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Oh no, my forehead is saved for pooping, in which thorough exercise has gained them an excellent aim :P

(11 Jan '10, 07:56) runaros

Seven going on eight seems pretty young to be interested in that sort of thing (my eldest is nearly eight, but she's a girl, so maybe it's different).

Seems likely that it was an impulse, possibly prompted by someone (perhaps a friend with an older brother) telling him that there is rude stuff on the internet to be found. I would try not to over-react.

He's probably not going to hit puberty for at least another 4-5 years. If he had some books (perhaps factual ones about bodies and growing up), which you've already checked out and know to only contain stuff you're comfortable with him seeing, he might not be bothered to overcome the difficulties you've put in the way of websurfing. The internet does contain some really quite unpleasant stuff, whereas pictures in books of naked girls, just being naked girls, are fairly harmless.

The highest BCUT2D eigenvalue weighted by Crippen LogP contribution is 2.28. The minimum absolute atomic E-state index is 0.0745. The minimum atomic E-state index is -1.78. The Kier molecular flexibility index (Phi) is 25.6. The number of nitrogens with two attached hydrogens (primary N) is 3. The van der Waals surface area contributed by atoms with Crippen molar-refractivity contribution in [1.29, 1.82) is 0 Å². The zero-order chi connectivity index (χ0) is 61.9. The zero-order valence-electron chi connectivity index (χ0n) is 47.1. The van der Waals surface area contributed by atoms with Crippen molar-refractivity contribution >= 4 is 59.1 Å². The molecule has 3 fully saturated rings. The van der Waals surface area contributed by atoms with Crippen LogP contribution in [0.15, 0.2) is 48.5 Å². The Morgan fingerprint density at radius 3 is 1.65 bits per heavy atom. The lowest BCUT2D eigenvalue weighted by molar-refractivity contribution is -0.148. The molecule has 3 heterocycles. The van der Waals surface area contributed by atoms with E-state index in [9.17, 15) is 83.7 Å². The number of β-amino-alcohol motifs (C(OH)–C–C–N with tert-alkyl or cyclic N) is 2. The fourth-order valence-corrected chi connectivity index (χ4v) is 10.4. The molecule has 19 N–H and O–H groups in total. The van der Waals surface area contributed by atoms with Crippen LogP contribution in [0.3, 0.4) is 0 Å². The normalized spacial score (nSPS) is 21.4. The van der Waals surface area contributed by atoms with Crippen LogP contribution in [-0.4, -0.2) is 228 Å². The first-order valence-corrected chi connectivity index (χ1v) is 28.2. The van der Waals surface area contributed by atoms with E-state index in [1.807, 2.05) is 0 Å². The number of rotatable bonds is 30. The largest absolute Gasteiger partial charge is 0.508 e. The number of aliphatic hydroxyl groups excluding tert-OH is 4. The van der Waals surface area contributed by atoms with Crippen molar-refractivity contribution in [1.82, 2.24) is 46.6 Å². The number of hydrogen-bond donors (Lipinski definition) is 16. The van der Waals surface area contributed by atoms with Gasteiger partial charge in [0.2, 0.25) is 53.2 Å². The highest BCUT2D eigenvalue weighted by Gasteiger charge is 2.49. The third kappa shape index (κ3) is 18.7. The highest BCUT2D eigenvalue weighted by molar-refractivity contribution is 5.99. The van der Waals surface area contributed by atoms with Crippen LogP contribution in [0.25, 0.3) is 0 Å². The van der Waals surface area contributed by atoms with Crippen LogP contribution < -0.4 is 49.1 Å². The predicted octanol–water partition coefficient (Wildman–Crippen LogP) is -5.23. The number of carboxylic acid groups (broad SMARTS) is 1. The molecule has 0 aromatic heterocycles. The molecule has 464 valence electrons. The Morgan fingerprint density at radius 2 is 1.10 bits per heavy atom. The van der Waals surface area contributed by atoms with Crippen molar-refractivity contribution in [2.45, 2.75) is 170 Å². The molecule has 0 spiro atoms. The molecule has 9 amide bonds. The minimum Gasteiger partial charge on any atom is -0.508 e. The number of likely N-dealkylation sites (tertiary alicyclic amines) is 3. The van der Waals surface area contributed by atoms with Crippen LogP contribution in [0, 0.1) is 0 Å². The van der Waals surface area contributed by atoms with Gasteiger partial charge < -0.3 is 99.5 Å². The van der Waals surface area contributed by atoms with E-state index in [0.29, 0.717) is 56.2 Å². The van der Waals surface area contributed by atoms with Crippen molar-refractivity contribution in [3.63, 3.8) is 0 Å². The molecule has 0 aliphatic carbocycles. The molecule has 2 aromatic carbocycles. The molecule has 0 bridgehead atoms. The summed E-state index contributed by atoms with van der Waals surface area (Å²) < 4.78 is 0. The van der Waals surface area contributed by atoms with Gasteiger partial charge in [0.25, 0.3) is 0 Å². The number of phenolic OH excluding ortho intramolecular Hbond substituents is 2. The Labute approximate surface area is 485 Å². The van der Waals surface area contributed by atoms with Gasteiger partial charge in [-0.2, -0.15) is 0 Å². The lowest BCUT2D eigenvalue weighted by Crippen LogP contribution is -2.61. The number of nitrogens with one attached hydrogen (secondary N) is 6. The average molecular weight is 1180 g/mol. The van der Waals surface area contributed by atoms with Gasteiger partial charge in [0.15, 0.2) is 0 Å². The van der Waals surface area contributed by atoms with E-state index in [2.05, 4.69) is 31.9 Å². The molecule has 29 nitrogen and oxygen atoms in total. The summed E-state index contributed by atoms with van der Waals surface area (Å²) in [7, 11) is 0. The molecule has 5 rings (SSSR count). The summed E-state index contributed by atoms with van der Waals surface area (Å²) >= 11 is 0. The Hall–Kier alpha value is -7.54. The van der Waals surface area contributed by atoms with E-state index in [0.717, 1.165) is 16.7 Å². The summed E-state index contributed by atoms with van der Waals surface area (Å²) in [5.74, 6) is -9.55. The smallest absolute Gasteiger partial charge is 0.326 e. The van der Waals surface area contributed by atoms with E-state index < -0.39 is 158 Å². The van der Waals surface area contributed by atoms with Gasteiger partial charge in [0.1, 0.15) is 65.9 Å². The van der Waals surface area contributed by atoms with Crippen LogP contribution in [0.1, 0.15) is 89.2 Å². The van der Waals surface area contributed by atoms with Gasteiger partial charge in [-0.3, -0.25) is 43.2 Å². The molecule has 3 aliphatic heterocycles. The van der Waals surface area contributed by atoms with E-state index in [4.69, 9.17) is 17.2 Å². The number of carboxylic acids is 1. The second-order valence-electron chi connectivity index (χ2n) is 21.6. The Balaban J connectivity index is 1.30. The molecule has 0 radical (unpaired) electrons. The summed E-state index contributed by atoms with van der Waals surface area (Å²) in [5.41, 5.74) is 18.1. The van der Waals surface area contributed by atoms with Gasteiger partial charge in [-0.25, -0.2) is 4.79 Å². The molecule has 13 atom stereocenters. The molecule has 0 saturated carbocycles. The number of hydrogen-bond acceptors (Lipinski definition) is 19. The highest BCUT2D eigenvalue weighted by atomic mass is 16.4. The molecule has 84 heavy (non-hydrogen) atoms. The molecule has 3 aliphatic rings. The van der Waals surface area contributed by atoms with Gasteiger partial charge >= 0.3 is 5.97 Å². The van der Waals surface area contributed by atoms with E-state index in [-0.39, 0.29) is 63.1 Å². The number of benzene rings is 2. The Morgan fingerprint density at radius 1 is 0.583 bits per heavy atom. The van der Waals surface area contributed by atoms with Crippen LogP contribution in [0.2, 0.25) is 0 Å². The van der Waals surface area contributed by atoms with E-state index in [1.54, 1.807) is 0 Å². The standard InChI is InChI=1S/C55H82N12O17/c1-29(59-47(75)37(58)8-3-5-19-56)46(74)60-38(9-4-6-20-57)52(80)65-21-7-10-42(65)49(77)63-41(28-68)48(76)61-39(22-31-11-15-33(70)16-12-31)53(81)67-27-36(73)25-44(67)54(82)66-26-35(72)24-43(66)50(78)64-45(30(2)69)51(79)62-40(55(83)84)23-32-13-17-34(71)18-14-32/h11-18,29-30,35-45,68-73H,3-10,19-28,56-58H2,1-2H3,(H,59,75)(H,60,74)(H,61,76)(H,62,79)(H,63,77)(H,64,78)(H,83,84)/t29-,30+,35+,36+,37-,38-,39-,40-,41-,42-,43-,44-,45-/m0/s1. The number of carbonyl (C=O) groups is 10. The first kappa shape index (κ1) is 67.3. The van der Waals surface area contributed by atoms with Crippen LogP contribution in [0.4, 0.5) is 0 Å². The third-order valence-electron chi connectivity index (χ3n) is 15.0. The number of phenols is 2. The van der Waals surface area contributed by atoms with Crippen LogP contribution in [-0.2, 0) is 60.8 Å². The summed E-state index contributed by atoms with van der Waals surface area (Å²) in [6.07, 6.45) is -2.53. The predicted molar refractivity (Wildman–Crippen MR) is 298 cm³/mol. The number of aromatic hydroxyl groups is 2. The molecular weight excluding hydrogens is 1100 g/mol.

Good luck, it's a difficult area, and one you probably weren't expecting to have to deal with yet.

link

answered 09 Jan '10, 15:04

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Meg Stephenson
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No, I was intensely interested in such things at that age, if not younger. Totally normal.

(09 Jan '10, 15:29) lgritz

+1 for pointing out there is probably an outside influence involved somewhere. It's important for parents to be aware of what kids are learning from their friends and the families of their friends.

(09 Jan '10, 20:55) mkcoehoorn
1